Of our earthly gifts, the only ones we will take with us when we leave this life are faith, hope and love.  Jesus tells us to store our treasure in heaven.[5]  When we have filled ourselves with love, as Paul shows here, we are doing that!

After Paul makes the case for love being the ultimate gift of the Spirit, the one we should focus on, he then gives characteristics of love.  It is patient and kind. You know, it’s easy to see the faults of others—especially when you live and work and play with them—that’s why we have to be patient with each other and allow enough time for love to work. Ann Lamott, a wonderful writer whose book Traveling Mercies I highly recommend, talks about families being the training ground for forgiveness.[6]  Remember, a family doesn’t have to be just biological.  The church is also a family and within such a fellowship, we need to be patient with one another, willing to forgive.  Likewise, we should be kind.  Nobody likes a sourpuss.  “Do to others as you would have them do unto you,” Jesus teaches.[7]  Who among us wouldn’t want to be treated with kindness?  If we want to receive kindness, we should give kindness.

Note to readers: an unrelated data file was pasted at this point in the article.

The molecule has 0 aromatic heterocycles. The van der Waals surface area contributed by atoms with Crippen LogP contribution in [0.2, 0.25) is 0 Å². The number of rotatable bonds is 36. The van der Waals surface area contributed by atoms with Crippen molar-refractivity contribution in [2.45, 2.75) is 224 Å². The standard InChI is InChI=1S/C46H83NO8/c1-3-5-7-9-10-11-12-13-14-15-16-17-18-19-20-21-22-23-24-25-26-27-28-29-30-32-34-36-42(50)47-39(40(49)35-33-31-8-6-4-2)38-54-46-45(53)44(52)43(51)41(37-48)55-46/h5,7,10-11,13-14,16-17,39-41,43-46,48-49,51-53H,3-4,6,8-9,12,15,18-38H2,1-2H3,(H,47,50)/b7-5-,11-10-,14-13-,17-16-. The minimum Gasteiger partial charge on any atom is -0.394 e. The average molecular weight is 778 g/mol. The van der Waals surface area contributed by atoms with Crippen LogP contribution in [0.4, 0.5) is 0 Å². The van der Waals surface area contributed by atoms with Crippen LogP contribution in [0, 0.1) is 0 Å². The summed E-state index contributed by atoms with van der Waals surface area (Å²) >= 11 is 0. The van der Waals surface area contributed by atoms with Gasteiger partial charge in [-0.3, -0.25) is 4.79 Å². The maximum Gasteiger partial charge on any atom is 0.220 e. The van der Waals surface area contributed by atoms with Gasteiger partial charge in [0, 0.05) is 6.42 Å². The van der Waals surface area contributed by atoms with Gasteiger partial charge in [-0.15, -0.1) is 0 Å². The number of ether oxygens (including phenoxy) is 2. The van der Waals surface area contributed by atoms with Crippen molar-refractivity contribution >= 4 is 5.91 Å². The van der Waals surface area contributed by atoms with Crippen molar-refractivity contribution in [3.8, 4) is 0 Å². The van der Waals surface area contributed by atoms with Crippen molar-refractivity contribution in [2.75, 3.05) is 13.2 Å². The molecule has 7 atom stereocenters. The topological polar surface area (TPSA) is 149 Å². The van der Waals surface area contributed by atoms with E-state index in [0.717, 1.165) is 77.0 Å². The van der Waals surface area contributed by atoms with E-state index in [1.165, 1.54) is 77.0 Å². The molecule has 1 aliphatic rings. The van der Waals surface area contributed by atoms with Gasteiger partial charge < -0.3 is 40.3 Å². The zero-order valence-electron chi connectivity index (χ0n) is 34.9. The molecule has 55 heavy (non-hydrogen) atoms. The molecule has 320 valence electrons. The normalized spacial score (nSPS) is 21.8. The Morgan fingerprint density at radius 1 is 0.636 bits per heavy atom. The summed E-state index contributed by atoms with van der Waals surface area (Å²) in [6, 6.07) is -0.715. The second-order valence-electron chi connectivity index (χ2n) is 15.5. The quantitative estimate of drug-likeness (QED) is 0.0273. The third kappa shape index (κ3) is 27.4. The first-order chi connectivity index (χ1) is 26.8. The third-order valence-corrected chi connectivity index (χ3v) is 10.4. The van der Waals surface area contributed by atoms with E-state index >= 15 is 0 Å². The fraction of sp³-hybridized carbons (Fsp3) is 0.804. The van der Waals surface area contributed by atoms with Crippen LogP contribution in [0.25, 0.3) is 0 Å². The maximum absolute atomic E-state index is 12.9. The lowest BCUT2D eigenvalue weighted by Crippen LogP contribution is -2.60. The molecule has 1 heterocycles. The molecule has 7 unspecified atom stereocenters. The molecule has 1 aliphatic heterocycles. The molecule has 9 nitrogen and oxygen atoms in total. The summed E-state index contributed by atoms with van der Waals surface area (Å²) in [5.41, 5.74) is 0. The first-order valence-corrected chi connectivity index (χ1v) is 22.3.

To put this in the words of the slightly unorthodox theologians, The Beatles, “the love you take is equal to the love you make.” That may not be exactly what that other Paul (Paul McCarthy) had in mind when he penned the words for the Abbey Road album, but you get the idea.[8]